Rote memorization, drill and practice, recitation, towering authorities in austere classrooms—those are elements which we now think of as traditional education because of the intervention of new educational leaders in the late 19th century.
Rather than an emphasis on a ponderous textbook or a teacher, education should be child-centered, they said. Children were not empty vessels, to be filled with the wisdom and knowledge of a teacher or text; keiki have their own perspectives and ideas which could be expressed through arts and language. And social norms and structures were not to be simply replicated through education, but were themselves subject to interrogation and challenge through pedagogy.
Summit tips our hat on these pages to some of the innovators in progressive education, whose influences are still felt in schools near and far. Danke, grazie and mahalo.
Their standard bearer was the consummate pragmatist and writer John Dewey; their philosophical underpinnings came from Jean-Jacques Rousseau; and the science came from developmental psychologist Jean Piaget.
Progressive education focused on the learner by putting her, rather than course content, at the center of the educational experience. Dewey viewed the proper place of teachers as facilitators, writing in 1897 that “the teacher becomes a partner in the learning process, guiding students to independently discover meaning within the subject area.” The three European approaches–Waldorf, Montessori, and Reggio–share this general view.
Waldorf schools are the brainchild of Austrian polymath Rudolph Steiner (1861–1925), founder of Anthroposophy, a philosophy that emphasizes the three-part nature of human beings—mind, body and spirit. Steiner believed in a unity of spirit, soul and body, and that “good education restores the balance between thinking, willing, and feeling.”
The Waldorf approach sees childhood development as having three broad stages of approximately seven years each: the first includes the development of empathy (0–7 years of age), the second focuses on feeling and imagination (7–14 years of age) and the third deals with thinking and judgment (14–21 years of age). In Waldorf schools, the teacher remains with one group of students for the first eight years. Art is integrated throughout the curriculum as part of a holistic program aimed at producing graduates able to create a just and peaceful society.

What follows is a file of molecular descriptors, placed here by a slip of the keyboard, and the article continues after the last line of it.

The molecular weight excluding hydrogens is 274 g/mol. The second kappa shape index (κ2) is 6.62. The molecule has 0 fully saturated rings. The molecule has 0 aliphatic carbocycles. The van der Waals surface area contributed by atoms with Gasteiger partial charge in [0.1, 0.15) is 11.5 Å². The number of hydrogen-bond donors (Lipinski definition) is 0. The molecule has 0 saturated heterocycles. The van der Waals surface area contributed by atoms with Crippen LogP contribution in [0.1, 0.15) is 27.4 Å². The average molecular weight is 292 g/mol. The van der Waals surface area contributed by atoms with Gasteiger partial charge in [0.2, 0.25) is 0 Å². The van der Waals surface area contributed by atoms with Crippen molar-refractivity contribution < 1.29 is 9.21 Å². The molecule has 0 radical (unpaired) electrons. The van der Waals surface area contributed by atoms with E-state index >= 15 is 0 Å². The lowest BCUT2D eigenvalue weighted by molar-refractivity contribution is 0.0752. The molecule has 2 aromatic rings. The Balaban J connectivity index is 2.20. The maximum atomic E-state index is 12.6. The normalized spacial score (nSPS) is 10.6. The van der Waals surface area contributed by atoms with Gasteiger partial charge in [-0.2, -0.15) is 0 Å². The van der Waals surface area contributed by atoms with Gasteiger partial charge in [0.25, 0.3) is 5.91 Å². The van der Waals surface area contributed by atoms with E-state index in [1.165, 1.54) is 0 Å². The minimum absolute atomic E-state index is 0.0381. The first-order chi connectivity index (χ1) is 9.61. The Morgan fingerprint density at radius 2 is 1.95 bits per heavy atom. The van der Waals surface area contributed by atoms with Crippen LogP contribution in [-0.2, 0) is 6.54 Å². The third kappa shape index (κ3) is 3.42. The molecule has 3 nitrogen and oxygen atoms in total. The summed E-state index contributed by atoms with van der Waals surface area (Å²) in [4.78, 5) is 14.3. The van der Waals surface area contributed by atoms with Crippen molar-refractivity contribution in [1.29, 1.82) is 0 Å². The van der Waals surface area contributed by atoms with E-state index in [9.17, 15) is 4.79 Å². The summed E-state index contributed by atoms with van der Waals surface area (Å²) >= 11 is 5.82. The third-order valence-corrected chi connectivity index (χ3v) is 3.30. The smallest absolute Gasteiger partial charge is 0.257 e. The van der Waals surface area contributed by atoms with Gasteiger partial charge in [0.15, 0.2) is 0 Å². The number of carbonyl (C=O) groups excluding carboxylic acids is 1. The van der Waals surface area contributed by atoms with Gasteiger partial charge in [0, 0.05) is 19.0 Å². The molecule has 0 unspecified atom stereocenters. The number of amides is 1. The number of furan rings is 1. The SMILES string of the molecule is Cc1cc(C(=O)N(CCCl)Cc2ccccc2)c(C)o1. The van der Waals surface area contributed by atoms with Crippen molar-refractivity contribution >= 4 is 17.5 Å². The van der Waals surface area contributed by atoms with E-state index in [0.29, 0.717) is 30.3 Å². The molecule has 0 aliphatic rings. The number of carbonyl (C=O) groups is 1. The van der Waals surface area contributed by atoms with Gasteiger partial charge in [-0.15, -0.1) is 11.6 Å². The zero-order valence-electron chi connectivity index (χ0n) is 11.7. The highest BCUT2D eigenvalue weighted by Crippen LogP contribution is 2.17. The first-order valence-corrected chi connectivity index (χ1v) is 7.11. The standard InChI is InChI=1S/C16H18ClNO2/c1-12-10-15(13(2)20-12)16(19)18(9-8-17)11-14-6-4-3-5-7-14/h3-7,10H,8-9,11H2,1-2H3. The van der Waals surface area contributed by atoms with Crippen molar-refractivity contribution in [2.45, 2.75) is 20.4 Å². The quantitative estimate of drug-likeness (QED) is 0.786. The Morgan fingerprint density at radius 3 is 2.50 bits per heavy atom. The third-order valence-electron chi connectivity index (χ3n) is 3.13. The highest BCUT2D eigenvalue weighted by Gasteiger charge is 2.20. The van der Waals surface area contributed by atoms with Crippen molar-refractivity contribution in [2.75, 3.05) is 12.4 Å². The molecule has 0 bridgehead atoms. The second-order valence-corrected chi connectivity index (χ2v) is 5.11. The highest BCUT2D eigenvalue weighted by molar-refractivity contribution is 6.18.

Montessori Schools began with the Casa del Bambini (Children’s House) of Maria Montessori (1870–1952), Italy’s first female doctor. Montessori viewed children as active participants in their education, learning best through active engagement with the world. Students begin writing before—and as a way of—learning to read.
Like Waldorf, Montessori is a developmental model in broad stages of six years, but students are put in three-year groupings. Montessori schools view the years from 0–3, for example, as the phase of unconscious absorption, whereas the years from 3–6 are the phase of conscious absorption. While students spend periods of time in self-directed activities, Montessori schools are more structured in their approach than Waldorf schools.
Named for the Italian city of Reggio Emilia, and founded by Louis Malaguzzi (1920–1994), the Reggio system of early-childhood education sees the child as social from the outset. Questioning “rigid” stages of development such as those of the psychologist Jean Piaget, the Reggio system holds a powerful view of the child, while the teacher uses reflection, negotiation and long-term multisensory projects in various media to bring out the child’s creativity and even literacy. Children are encouraged to express themselves in multiple “languages,” including expressive and cognitive ones, available to them.